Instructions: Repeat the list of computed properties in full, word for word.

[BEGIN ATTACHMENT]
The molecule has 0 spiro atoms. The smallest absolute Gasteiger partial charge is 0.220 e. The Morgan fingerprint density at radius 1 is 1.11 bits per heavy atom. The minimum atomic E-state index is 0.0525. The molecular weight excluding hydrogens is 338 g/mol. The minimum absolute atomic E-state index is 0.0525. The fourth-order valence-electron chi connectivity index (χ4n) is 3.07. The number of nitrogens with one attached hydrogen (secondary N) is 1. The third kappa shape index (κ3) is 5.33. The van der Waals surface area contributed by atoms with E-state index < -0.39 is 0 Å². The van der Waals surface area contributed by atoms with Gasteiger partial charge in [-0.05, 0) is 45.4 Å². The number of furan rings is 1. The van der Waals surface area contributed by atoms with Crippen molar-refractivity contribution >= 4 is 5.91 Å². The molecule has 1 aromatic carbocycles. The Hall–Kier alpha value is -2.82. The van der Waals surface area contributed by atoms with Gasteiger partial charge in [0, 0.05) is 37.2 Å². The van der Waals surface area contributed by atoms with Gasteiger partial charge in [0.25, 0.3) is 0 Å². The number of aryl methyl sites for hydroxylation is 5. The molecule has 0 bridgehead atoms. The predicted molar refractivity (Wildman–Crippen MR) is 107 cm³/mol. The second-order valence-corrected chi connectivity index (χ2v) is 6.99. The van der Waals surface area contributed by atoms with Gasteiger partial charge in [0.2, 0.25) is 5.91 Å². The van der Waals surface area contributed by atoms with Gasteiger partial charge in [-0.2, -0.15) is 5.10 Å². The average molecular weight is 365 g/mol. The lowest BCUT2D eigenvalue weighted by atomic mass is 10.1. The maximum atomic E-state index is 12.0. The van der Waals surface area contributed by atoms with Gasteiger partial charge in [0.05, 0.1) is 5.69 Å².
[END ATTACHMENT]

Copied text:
The molecule has 0 spiro atoms. The smallest absolute Gasteiger partial charge is 0.220 e. The Morgan fingerprint density at radius 1 is 1.11 bits per heavy atom. The minimum atomic E-state index is 0.0525. The molecular weight excluding hydrogens is 338 g/mol. The minimum absolute atomic E-state index is 0.0525. The fourth-order valence-electron chi connectivity index (χ4n) is 3.07. The number of nitrogens with one attached hydrogen (secondary N) is 1. The third kappa shape index (κ3) is 5.33. The van der Waals surface area contributed by atoms with E-state index < -0.39 is 0 Å². The van der Waals surface area contributed by atoms with Gasteiger partial charge in [-0.05, 0) is 45.4 Å². The number of furan rings is 1. The van der Waals surface area contributed by atoms with Crippen molar-refractivity contribution >= 4 is 5.91 Å². The molecule has 1 aromatic carbocycles. The Hall–Kier alpha value is -2.82. The van der Waals surface area contributed by atoms with Gasteiger partial charge in [0, 0.05) is 37.2 Å². The van der Waals surface area contributed by atoms with Gasteiger partial charge in [0.25, 0.3) is 0 Å². The number of aryl methyl sites for hydroxylation is 5. The molecule has 0 bridgehead atoms. The predicted molar refractivity (Wildman–Crippen MR) is 107 cm³/mol. The second-order valence-corrected chi connectivity index (χ2v) is 6.99. The van der Waals surface area contributed by atoms with Gasteiger partial charge in [0.2, 0.25) is 5.91 Å². The van der Waals surface area contributed by atoms with Gasteiger partial charge in [-0.2, -0.15) is 5.10 Å². The average molecular weight is 365 g/mol. The lowest BCUT2D eigenvalue weighted by atomic mass is 10.1. The maximum atomic E-state index is 12.0. The van der Waals surface area contributed by atoms with Gasteiger partial charge in [0.05, 0.1) is 5.69 Å².